Circle Interchange project will affect UIC parking, access
The Circle Interchange is about to change.
The complex connection — which links the Dan Ryan Expressway to the south, Eisenhower Expressway to the west, Congress Parkway to the east and Kennedy Expressway to the north — has not undergone major construction since its completion in the early 1960s.
Next month, a new $475 million renovation of the interchange is scheduled to begin. While the repairs will not be complete for at least four years, construction is planned in phases to minimize the disruption to commerce and traffic.
The first phase is tentatively scheduled to begin in September, with the reconstruction of the Morgan Street bridge between Harrison and Van Buren streets.
To accommodate Illinois Department of Transportation equipment and vehicles, parking will not be permitted in the 37-space Lot 9A at the corner of Harrison and Morgan streets during this initial phase.
Drivers currently using Lot 9A can park in the adjacent Lot 9.
Lot 9 will have a new temporary entrance on Morgan Street, south of the existing driveway.
Both intercampus and commuter shuttles are not expected to be affected by the initial construction.
Right after Labor Day, IDOT will begin collecting soil samples from 19 different sites adjacent to the Peoria Street bridge near the College of Urban Planning and Public Affairs and south of the CTA Blue Line station. The soil will be tested for contaminants, which will determine whether the dirt can be reused.
The project’s next phase will involve the bridges on Halsted and the western portion of Harrison Street.
Subsequent phases of bridge demolition and reconstruction include the Peoria Street pedestrian bridge; the Harrison Street (east) bridge; the Taylor Street bridge; the Van Buren and Monroe Street bridges; and the Jackson Boulevard and Adams Street bridges.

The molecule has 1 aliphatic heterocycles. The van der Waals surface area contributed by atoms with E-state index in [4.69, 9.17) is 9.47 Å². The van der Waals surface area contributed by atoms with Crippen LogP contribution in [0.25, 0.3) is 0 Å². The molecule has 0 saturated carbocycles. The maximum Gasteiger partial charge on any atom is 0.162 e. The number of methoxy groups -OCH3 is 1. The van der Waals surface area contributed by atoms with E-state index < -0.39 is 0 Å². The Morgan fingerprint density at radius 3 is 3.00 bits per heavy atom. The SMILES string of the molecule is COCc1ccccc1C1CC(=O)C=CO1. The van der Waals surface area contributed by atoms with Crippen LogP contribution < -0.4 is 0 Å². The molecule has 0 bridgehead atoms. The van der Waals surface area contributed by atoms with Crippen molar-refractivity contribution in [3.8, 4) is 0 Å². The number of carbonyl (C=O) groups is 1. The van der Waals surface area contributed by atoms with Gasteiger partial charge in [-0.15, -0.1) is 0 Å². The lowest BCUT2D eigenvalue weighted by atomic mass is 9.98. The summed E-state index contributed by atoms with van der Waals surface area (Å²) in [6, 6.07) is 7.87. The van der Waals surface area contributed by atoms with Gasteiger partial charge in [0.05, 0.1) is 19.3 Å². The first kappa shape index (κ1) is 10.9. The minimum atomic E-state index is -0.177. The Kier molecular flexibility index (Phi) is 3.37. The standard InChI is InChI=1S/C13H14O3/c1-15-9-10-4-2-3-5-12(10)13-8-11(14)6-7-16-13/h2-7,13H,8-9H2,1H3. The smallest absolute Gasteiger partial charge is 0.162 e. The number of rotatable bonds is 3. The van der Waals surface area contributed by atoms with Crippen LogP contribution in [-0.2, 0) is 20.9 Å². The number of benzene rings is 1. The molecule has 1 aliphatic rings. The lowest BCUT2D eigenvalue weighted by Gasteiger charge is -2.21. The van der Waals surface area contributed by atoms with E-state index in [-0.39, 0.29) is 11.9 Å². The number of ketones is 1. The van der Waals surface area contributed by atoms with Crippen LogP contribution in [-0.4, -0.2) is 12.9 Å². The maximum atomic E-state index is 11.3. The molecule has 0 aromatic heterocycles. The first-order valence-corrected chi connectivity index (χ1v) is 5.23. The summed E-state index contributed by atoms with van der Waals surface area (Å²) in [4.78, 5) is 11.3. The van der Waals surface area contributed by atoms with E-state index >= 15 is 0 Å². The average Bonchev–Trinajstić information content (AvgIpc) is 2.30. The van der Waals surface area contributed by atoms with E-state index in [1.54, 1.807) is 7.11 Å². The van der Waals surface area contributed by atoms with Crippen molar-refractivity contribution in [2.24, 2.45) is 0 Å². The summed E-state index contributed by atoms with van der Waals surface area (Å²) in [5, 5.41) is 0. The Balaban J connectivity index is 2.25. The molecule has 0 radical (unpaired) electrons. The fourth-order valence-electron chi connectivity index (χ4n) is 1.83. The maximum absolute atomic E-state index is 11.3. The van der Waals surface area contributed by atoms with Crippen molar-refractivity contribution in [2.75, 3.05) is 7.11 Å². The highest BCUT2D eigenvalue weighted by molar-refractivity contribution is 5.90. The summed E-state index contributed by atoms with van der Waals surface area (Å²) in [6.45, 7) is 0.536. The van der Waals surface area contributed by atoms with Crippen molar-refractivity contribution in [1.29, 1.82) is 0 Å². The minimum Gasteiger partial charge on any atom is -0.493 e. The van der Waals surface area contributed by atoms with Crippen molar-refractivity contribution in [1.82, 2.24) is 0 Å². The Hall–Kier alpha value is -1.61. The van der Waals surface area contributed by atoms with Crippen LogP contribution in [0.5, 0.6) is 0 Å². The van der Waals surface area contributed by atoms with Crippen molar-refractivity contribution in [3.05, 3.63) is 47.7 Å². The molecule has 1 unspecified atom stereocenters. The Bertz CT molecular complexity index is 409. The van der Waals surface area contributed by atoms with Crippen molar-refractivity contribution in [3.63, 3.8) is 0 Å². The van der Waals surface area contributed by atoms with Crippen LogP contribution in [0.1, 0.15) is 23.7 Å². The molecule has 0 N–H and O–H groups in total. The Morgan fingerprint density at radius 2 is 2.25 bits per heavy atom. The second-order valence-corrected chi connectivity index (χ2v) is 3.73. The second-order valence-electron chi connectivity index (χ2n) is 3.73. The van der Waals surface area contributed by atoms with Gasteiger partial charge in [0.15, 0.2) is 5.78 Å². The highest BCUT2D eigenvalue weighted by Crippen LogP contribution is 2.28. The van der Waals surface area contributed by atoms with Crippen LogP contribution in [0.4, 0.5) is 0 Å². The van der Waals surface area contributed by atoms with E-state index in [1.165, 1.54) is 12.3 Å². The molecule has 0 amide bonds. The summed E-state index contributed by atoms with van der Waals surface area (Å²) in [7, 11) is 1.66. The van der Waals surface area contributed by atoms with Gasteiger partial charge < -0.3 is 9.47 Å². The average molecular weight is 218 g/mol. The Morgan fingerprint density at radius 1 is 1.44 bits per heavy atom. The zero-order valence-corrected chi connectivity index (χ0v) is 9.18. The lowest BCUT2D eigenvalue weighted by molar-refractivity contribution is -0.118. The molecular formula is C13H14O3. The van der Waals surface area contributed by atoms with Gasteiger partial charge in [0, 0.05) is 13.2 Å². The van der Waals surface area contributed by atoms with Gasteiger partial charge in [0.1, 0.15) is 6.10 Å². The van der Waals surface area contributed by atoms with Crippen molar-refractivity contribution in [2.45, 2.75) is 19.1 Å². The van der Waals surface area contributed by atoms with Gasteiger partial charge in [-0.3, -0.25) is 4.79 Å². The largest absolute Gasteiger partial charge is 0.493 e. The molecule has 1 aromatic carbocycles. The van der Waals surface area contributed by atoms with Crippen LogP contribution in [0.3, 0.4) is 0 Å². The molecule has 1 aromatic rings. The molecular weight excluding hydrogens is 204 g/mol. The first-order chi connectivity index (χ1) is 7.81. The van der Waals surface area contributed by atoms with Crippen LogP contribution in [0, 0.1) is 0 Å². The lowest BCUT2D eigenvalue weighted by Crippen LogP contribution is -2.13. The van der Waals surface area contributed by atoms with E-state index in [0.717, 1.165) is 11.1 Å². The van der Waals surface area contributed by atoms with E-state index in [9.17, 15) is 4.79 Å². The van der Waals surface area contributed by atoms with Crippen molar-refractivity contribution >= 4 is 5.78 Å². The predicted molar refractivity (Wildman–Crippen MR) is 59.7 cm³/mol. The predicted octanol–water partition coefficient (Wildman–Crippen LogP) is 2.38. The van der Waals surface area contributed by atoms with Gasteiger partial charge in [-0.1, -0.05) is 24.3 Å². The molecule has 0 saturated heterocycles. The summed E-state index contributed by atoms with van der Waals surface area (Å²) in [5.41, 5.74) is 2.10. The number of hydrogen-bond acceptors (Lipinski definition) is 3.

The project will add at least four lanes in each direction on I-90/94 at the I-290/Congress Parkway to correct lane balance issues; two lanes on the north-to-west and east-to-north ramps to improve safety and mobility; and local access lanes for both northbound and southbound I-90/94 to improve safety and mobility.
The ramps will be reconfigured to provide safer and more efficient traffic flow. The new design will include bicycle lanes, wider sidewalks and improved access to transit.
The Circle Interchange is a hub for local, regional and national freight traffic. Of the more than 400,000 vehicles that travel through the Circle Interchange daily, 33,000 are trucks.
The interchange is one of the slowest and most congested highway freight bottlenecks in the United States, according to the American Transportation Research Institute and the Federal Highway Administration.
Its high traffic volumes, single lane ramps and tight curves cause frequent traffic jams, and an average of more than 1,100 crashes are reported annually at the interchange.
Transportation planners estimate the improvements will reduce traffic delays by at least 50 percent and save drivers 5 million hours annually, leading to a savings of 1.6 million gallons of fuel per year.
More information and updates will be available online as the project continues.